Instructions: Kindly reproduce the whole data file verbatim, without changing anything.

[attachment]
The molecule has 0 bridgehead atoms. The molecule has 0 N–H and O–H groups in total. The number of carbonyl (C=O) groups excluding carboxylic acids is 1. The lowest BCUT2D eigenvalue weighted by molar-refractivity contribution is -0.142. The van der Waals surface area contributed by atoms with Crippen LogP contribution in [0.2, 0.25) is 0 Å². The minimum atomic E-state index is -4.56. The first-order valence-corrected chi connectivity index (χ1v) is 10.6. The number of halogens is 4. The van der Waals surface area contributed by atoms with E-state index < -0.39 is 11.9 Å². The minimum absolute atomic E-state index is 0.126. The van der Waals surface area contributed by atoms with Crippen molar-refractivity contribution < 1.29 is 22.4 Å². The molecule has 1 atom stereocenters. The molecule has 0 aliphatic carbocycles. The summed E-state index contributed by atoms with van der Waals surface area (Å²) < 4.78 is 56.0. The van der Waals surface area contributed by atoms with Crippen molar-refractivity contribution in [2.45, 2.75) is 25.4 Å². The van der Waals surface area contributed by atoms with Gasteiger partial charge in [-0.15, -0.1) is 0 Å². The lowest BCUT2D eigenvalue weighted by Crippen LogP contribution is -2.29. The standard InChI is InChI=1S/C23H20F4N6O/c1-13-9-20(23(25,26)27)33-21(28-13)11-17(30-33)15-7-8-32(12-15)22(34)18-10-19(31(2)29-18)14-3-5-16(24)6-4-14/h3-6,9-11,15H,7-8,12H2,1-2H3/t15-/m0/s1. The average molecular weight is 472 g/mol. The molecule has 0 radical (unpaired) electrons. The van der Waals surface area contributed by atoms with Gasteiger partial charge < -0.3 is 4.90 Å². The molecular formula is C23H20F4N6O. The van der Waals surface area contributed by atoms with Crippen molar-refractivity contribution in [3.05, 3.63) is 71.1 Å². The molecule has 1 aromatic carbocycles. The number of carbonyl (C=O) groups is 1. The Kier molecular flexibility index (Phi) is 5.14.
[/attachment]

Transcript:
The molecule has 0 bridgehead atoms. The molecule has 0 N–H and O–H groups in total. The number of carbonyl (C=O) groups excluding carboxylic acids is 1. The lowest BCUT2D eigenvalue weighted by molar-refractivity contribution is -0.142. The van der Waals surface area contributed by atoms with Crippen LogP contribution in [0.2, 0.25) is 0 Å². The minimum atomic E-state index is -4.56. The first-order valence-corrected chi connectivity index (χ1v) is 10.6. The number of halogens is 4. The van der Waals surface area contributed by atoms with E-state index < -0.39 is 11.9 Å². The minimum absolute atomic E-state index is 0.126. The van der Waals surface area contributed by atoms with Crippen molar-refractivity contribution < 1.29 is 22.4 Å². The molecule has 1 atom stereocenters. The molecule has 0 aliphatic carbocycles. The summed E-state index contributed by atoms with van der Waals surface area (Å²) < 4.78 is 56.0. The van der Waals surface area contributed by atoms with Crippen molar-refractivity contribution in [2.45, 2.75) is 25.4 Å². The van der Waals surface area contributed by atoms with Gasteiger partial charge in [-0.15, -0.1) is 0 Å². The lowest BCUT2D eigenvalue weighted by Crippen LogP contribution is -2.29. The standard InChI is InChI=1S/C23H20F4N6O/c1-13-9-20(23(25,26)27)33-21(28-13)11-17(30-33)15-7-8-32(12-15)22(34)18-10-19(31(2)29-18)14-3-5-16(24)6-4-14/h3-6,9-11,15H,7-8,12H2,1-2H3/t15-/m0/s1. The average molecular weight is 472 g/mol. The molecule has 0 radical (unpaired) electrons. The van der Waals surface area contributed by atoms with Gasteiger partial charge < -0.3 is 4.90 Å². The molecular formula is C23H20F4N6O. The van der Waals surface area contributed by atoms with Crippen molar-refractivity contribution in [3.05, 3.63) is 71.1 Å². The molecule has 1 aromatic carbocycles. The number of carbonyl (C=O) groups is 1. The Kier molecular flexibility index (Phi) is 5.14.